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Source: Pillich to leave governor's race, back Cordray

Former state Rep. Connie Pillich, Ohio Democrats' lone female governor candidate, will announce Wednesday that she is leaving the race to back rival Richard Cordray, the former federal consumer watchdog, a source said.

  • Ohio-Governor-s-Race-Pillich

    Ohio state Rep. Connie Pillich, the Democratic nominee who unsuccessfully challenged Republican Ohio Treasurer Josh Mandel's re-election, speaks at a Democratic election night event in Columbus on Nov. 4, 2014. Pillich, the last remaining female Democratic candidate in Ohio's race for governor, is leaving the race Wednesday, Feb. 14, 2018, to back rival Richard Cordray, as he vies for the Democratic gubernatorial nomination to run against Republican state Attorney General Mike DeWine, a Democrat close to Cordray's campaign told The Associated Press.



COLUMBUS — Ohio Democrats’ lone female gubernatorial candidate will leave the race Wednesday to back rival Richard Cordray, as the former federal consumer watchdog positions for his hoped-for bid against Republican Mike DeWine, a source said.

A Democrat close to Cordray’s campaign told The Associated Press that former state Rep. Connie Pillich will drop out and endorse Cordray at an event the campaign announced Tuesday. The person requested anonymity because the information hadn’t been made public yet.

Pillich’s decision comes on the heels of a positive wave for her long shot bid amid the crowded Democratic field.

Former Pennsylvania Gov. Ed Rendell campaigned and raised money for her and she won the endorsement of EMILY’s List, a politically influential group that elects women who favor abortion rights.

With both efforts, Pillich touted her position as the only woman Democrat left running — which might have helped her in a year of #MeToo backlash that’s expected to see a surge in female voters.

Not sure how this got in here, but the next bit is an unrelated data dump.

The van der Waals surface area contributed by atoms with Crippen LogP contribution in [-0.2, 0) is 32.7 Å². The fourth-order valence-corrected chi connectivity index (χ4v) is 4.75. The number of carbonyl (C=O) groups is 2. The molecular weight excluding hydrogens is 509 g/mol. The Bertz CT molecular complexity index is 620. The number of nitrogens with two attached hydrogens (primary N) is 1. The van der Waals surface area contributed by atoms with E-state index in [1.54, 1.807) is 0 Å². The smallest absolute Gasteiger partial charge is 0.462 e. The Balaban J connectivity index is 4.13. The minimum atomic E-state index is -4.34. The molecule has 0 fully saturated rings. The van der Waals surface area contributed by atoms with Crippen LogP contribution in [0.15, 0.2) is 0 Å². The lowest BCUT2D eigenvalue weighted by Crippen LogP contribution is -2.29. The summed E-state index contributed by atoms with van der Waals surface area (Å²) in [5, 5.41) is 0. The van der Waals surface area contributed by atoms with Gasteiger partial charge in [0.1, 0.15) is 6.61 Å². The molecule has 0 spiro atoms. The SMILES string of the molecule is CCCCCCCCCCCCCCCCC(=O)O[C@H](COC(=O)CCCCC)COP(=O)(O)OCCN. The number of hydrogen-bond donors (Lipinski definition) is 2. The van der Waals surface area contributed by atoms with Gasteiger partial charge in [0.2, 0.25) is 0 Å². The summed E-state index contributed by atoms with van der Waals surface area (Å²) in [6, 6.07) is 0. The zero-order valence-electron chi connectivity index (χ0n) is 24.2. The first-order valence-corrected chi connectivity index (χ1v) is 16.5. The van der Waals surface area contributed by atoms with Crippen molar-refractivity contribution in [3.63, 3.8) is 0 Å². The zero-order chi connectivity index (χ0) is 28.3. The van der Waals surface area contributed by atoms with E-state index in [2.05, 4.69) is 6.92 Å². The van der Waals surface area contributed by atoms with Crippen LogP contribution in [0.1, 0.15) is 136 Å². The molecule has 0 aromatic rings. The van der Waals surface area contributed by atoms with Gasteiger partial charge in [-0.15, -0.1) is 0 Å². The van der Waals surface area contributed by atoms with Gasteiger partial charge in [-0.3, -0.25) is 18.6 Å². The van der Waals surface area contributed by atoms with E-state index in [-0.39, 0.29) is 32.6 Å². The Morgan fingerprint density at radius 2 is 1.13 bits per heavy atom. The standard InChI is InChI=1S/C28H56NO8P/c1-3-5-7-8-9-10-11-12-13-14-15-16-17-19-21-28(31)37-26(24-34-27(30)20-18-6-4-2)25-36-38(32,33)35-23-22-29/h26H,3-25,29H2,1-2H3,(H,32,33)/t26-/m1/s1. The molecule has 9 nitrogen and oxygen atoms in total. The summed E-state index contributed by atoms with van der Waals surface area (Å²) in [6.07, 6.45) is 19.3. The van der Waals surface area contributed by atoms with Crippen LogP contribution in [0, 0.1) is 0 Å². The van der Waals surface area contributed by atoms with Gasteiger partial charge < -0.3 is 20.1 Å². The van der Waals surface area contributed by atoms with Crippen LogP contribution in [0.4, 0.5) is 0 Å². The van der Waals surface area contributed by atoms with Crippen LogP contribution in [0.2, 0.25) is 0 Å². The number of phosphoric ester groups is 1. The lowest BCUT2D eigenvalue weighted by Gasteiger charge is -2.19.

She now becomes the third female candidate to leave the race and back Cordray. Earlier, former U.S. Rep. Betty Sutton dropped her gubernatorial bid to become Cordray’s running mate and Dayton Mayor Nan Whaley also left the race and endorsed him.

Pillich’s decision leaves four main contenders in the Democratic primary in addition to Cordray: former U.S. Rep. Dennis Kucinich, former Ohio Supreme Court Justice William O’Neill, state Sen. Joe Schiavoni and Cleveland physician and venture capitalist Jon Heavey.

The Ohio Republican Party last week endorsed DeWine over his primary rival, Lt. Gov. Mary Taylor. That backing, along with a significant fundraising advantage and high name recognition among voters has led to predictions that DeWine will prevail in May’s primary.

GOP Gov. John Kasich is term-limited and unable to run again.

Schiavoni, the last among four original gubernatorial candidates that began campaigning and debating early last year, said Pillich’s exit launches “a whole new primary.”

“Sadly, this is the next step in the political playbook,” he said in a statement. “Another qualified candidate drops out because insiders say there’s only one choice. But we all know Democrats lose when we follow the political playbook. This year, I’m going to provide another option.”

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